John Ploughman's Talk by Charles Spurgeon
Mr. Spurgeon said—"In John Ploughman's Talk I have written for ploughmen and common people. . . . these lowly pages may teach thrift and industry all the days of the week in the cottage and the workshop." This is a book of proverbs written in a semi-humorous tone. Mr. Spurgeon uses a fictional character, John Ploughman, to illustrate his wisdom about everyday life. He promotes the virtuous and exposes the immoral in many thoughts, sayings, quotations, and Bible verses.
Paperback 6X9, 156 pages, 24 illustrations. ISBN 9781935626206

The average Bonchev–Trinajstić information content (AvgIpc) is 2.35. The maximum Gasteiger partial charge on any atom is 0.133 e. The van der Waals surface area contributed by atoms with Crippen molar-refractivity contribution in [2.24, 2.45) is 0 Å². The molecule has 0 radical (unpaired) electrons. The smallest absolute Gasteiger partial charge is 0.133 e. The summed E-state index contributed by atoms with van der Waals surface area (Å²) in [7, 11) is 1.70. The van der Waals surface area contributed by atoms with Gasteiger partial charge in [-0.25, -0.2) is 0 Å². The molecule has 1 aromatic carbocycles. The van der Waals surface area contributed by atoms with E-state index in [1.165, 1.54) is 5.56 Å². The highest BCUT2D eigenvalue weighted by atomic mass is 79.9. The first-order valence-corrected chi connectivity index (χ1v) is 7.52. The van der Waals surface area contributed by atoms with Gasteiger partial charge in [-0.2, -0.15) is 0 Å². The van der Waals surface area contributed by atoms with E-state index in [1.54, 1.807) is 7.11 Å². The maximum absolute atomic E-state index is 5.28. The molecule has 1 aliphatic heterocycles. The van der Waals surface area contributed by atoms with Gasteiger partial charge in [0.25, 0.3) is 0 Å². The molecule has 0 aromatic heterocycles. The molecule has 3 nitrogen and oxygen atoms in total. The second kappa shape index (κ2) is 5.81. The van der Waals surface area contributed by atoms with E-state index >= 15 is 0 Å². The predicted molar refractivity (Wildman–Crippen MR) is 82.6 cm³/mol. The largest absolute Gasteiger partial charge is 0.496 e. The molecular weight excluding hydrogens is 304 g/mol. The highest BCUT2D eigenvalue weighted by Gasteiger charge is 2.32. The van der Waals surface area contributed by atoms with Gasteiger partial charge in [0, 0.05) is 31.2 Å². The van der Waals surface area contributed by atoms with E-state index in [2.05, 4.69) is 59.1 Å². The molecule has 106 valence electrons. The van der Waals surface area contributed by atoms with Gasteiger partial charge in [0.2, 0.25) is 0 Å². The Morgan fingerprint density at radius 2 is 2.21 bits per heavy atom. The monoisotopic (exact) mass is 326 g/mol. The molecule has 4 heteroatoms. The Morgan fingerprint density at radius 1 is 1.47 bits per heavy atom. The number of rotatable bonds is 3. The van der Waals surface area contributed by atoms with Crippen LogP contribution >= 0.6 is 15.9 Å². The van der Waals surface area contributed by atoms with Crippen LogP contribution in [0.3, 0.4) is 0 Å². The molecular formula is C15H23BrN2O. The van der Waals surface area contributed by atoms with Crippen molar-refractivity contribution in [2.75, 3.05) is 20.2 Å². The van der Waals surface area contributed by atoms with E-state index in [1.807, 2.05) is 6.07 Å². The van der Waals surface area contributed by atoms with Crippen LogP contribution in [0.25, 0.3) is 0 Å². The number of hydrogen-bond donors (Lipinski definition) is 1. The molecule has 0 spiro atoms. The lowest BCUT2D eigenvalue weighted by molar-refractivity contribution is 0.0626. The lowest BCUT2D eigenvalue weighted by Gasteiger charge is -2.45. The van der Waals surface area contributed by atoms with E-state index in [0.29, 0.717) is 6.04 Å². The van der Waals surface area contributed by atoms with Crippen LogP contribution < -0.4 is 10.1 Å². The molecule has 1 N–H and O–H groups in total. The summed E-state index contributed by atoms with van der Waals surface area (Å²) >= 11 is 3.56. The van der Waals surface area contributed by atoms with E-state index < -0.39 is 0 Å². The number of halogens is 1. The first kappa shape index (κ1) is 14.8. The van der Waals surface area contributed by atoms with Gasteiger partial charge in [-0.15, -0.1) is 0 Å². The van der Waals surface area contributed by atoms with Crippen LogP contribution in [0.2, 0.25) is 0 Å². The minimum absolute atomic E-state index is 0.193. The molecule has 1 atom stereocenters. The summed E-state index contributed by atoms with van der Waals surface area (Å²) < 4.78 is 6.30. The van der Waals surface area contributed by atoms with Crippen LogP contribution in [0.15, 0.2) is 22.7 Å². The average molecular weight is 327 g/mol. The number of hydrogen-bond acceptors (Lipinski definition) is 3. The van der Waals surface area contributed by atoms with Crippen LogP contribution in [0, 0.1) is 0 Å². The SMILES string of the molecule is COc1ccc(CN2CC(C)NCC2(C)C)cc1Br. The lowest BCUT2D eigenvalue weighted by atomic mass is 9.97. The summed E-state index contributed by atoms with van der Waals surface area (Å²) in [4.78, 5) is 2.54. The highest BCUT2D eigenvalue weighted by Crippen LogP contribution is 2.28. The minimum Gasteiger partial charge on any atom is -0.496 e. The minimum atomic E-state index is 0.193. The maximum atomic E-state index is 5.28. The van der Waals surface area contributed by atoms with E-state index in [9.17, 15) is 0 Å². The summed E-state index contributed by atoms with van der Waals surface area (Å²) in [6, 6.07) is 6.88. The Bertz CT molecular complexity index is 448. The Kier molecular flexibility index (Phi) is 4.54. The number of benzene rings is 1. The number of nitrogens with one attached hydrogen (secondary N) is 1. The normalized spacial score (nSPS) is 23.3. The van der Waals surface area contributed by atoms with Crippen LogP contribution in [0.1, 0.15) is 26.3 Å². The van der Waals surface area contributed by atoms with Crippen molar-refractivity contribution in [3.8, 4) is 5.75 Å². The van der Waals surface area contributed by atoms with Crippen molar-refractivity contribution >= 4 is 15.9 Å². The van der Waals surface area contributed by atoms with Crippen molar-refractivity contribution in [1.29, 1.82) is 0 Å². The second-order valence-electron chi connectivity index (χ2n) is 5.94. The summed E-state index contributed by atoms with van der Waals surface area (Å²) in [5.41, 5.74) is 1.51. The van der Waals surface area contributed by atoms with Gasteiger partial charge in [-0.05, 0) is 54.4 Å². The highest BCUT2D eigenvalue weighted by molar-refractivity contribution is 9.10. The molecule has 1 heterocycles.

Charles Haddon Spurgeon (1834–1892) was born in Kelvedon, England. He came from a strong Christian family and Charles developed a love for reading books. At fifteen, a stormy day changed his plans and he went to a Methodist chapel in Colchester, where the service was almost given up for low attendance. At this service the message was look to Jesus to be saved, and he became a Christian. He never went to college, but he became a scholar through self-study. His parents were Congregationalists but he saw the need for Baptism after he read the Bible. He preached his first sermon at Teversham in Cambridgeshire and people began to respect him. The New Park Street Chapel in London was deserted and the young man from Cambridge was recommended. Spurgeon thought it a mistake and that he would not be fit for London. He was "borne down with a sense of weakness." His preaching was blessed with great success of effect and attendance. Soon the need of a much larger building was needed and the Metropolitan Tabernacle was built in 1861. He became a well-known preacher and is regarded as the "Prince of Preachers."